I’ve never been very good at letting go of things. I’m one of those people that, once I find something I like, I want to hang onto it for as long as I can. I wouldn’t say that I don’t adapt well to change, because for the most part I can be pretty laid back, but as far as certain things go, it’s hard. I wish I could say I’m not a materialistic person, but to a certain extent I am, and I tend to attach a lot of emotion to certain items, and when that happens, it becomes absolutely devastating if something happens to them. It’s shallow I know, but it is a personality trait that I have to come to terms with.

I had grandiose plans for my Jeep. I remember that I had my heart set on a Wrangler, but as soon as we pulled up to the lot, this beautiful blue Cherokee just struck a chord in my heart that wouldn’t quiet, and even after test driving many other cars, I was still pulled back to that Cherokee. I bought it new as a junior in high school, and at the time, I was told it had to last me through college. I bought it in October, just in time for the weather to begin to change. I remember the first time I turned the heater on and the new-heater smell filled the car, and that was a memory that stayed with me forever. Every time winter would come around, I always had happy memories when I turned the heater on for the first time in months. The memories of getting my new car, even if they weren’t visual memories, always came out into the open. It became, in it’s own way, an extension of myself, a visual piece of my soul in tangible for for the world to see. I made it through college, and by that point I had become so attached that I decided I would drive it until it no longer ran, restore it, and drive it some more. It lasted me through vet school, as much an icon of myself as anything could be. In a way, it helped defined who I was. My Jeep carried me to South Dakota when my husband and I were kept apart by school and military, and it wasn’t until November 2010 — over 9 years since I bought it — that it rolled over 100,000 miles. I had kept it in good shape and had only sustained two accidents, both of which could be repaired. I had definitely looked at other cars, but never with the intention of replacing mine. As far as I had planned, my Jeep would be with me for a long time.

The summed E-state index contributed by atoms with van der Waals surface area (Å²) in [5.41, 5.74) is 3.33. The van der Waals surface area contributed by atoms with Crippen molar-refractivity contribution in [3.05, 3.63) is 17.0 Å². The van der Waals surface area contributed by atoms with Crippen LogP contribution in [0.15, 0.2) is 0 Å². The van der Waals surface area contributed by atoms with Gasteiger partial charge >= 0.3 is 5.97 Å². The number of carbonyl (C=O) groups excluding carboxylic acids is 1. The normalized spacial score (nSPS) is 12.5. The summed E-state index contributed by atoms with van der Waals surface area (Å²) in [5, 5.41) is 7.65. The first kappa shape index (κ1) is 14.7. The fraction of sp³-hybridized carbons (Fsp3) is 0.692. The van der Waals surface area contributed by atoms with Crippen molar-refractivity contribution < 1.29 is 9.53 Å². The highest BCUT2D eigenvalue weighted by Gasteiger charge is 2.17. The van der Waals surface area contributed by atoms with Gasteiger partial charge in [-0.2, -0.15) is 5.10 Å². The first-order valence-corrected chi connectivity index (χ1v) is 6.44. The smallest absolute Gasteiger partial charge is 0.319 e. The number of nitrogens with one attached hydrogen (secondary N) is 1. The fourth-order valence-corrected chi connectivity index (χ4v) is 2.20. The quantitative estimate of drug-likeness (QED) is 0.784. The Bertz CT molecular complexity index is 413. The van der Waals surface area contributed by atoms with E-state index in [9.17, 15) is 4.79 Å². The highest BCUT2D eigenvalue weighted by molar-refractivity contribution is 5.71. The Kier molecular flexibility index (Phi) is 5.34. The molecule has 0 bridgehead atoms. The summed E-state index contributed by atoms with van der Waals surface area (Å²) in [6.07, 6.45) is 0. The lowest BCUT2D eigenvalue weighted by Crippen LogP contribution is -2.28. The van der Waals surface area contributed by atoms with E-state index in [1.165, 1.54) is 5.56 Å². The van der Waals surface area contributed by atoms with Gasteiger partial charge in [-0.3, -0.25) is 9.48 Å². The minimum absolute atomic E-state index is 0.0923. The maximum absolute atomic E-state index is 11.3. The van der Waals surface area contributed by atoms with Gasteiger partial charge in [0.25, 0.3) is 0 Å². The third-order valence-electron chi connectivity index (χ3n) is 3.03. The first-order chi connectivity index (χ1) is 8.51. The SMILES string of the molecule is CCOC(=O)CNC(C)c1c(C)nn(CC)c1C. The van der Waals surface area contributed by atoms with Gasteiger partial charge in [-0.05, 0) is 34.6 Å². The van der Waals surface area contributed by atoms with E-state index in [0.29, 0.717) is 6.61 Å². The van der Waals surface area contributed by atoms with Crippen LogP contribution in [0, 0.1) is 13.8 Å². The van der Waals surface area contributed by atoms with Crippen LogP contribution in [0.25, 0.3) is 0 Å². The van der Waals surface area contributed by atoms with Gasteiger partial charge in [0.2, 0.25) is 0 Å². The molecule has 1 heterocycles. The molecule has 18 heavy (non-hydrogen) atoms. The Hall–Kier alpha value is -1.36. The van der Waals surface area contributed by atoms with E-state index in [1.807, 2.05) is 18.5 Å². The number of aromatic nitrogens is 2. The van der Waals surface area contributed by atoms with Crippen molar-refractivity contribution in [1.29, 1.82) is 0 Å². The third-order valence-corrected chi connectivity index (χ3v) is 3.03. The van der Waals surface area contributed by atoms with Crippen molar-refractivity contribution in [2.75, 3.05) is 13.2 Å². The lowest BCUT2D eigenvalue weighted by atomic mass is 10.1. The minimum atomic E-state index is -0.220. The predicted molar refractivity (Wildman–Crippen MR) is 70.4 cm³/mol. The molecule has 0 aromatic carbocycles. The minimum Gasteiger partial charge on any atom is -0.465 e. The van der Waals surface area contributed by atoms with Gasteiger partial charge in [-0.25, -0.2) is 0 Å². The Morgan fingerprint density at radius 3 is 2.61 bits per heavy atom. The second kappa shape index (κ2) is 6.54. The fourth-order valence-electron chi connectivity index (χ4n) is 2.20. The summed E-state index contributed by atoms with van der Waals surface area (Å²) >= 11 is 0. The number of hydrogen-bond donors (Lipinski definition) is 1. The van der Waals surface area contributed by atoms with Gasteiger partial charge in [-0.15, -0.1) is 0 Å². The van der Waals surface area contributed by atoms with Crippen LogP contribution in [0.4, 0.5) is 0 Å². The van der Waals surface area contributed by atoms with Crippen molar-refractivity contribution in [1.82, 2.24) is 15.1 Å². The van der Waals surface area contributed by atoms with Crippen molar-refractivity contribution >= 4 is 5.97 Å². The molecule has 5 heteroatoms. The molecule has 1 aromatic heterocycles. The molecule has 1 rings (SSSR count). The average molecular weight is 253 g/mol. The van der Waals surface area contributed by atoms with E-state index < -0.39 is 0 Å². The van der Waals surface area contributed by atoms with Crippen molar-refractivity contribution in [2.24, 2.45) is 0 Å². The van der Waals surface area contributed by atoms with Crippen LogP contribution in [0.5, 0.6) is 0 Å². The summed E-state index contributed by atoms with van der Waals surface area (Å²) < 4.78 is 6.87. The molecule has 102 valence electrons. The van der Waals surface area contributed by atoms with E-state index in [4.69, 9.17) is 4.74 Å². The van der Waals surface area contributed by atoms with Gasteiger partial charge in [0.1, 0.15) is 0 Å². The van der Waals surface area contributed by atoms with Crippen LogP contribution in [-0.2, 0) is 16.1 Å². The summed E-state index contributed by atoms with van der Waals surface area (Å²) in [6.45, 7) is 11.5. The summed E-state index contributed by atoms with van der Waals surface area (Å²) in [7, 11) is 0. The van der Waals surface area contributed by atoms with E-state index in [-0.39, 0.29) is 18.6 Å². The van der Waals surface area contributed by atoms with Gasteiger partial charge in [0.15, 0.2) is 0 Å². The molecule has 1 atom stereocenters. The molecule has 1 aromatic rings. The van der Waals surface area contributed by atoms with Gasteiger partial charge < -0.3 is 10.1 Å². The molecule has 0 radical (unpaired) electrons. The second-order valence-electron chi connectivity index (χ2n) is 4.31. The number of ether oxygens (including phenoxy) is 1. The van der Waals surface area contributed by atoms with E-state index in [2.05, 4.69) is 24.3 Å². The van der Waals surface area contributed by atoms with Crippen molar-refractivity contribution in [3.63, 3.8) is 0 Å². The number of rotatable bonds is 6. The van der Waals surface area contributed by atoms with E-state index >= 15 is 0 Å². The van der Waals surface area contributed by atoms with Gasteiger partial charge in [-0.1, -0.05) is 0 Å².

It’s hard not to drive without being mildly aware of the potential for a crash, especially after watching the ways other people drive. I have always tried to be an alert driver, not necessarily so defensive as to be dangerous, just aggressive enough to take opportunities when I had them, never reckless enough to put myself in danger (at least not intentionally). I have always been conscious of other drivers and tried to anticipate their next move so I could plan mine accordingly. Still, it’s impossible to prepare for everything, and even the best drivers are susceptible. Tuesday night, I was on my way to pick up dinner for my husband and I, and my focus was on the road ahead of me, preparing for my turn-in. I caught the movement out of the corner of my eye and turned in time to see a car pulling out into the first lane going the opposite direction. I remember thinking that maybe she was turning left, because surely she wouldn’t go straight with me right there. About that time, she crossed into the second lane and began rapidly accelerating. I realized at that point she was not going to turn and I was going to likely be hit. I honked my horn, and a little over a second later she struck my door. I don’t know if she didn’t hear me or if she assumed that someone else was being honked at, but she never braked. She hit me at a full acceleration, enough force to nearly roll my car. I couldn’t open my drivers side door and had to crawl out the passenger side just to get out to talk to the police. It took a full 30 minutes for the shock to begin to manifest as physical pain. But the worst part was looking at my car and realizing that the end had come much sooner than I could have ever prepared for.